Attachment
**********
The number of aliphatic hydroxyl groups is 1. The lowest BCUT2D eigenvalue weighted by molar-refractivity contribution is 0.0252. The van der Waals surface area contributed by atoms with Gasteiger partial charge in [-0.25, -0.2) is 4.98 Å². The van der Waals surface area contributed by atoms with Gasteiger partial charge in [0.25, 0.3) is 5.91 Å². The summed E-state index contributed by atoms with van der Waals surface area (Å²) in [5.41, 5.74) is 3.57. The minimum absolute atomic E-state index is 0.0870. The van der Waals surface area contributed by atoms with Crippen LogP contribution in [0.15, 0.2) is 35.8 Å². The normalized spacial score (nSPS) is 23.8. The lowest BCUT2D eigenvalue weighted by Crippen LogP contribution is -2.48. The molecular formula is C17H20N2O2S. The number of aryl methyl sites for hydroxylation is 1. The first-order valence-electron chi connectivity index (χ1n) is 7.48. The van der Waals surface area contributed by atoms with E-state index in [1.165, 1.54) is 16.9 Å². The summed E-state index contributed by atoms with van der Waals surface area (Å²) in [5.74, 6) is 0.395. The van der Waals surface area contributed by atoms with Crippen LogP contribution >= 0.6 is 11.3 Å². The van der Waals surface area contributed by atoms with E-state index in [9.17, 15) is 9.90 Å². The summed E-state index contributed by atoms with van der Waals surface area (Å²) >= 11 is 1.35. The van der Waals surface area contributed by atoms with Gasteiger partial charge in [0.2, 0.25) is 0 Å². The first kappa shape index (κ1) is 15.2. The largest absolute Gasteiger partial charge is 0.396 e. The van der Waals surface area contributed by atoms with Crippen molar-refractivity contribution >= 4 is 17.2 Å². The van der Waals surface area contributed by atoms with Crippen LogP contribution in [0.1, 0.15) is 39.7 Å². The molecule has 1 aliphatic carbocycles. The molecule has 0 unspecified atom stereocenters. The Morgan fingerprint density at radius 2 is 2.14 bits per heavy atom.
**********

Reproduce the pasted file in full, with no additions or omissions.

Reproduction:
The number of aliphatic hydroxyl groups is 1. The lowest BCUT2D eigenvalue weighted by molar-refractivity contribution is 0.0252. The van der Waals surface area contributed by atoms with Gasteiger partial charge in [-0.25, -0.2) is 4.98 Å². The van der Waals surface area contributed by atoms with Gasteiger partial charge in [0.25, 0.3) is 5.91 Å². The summed E-state index contributed by atoms with van der Waals surface area (Å²) in [5.41, 5.74) is 3.57. The minimum absolute atomic E-state index is 0.0870. The van der Waals surface area contributed by atoms with Crippen LogP contribution in [0.15, 0.2) is 35.8 Å². The normalized spacial score (nSPS) is 23.8. The lowest BCUT2D eigenvalue weighted by Crippen LogP contribution is -2.48. The molecular formula is C17H20N2O2S. The number of aryl methyl sites for hydroxylation is 1. The first-order valence-electron chi connectivity index (χ1n) is 7.48. The van der Waals surface area contributed by atoms with E-state index in [1.165, 1.54) is 16.9 Å². The summed E-state index contributed by atoms with van der Waals surface area (Å²) in [5.74, 6) is 0.395. The van der Waals surface area contributed by atoms with Crippen LogP contribution >= 0.6 is 11.3 Å². The van der Waals surface area contributed by atoms with E-state index in [9.17, 15) is 9.90 Å². The summed E-state index contributed by atoms with van der Waals surface area (Å²) >= 11 is 1.35. The van der Waals surface area contributed by atoms with Gasteiger partial charge in [0.2, 0.25) is 0 Å². The first kappa shape index (κ1) is 15.2. The largest absolute Gasteiger partial charge is 0.396 e. The van der Waals surface area contributed by atoms with Crippen molar-refractivity contribution >= 4 is 17.2 Å². The van der Waals surface area contributed by atoms with Crippen LogP contribution in [0.1, 0.15) is 39.7 Å². The molecule has 1 aliphatic carbocycles. The molecule has 0 unspecified atom stereocenters. The Morgan fingerprint density at radius 2 is 2.14 bits per heavy atom.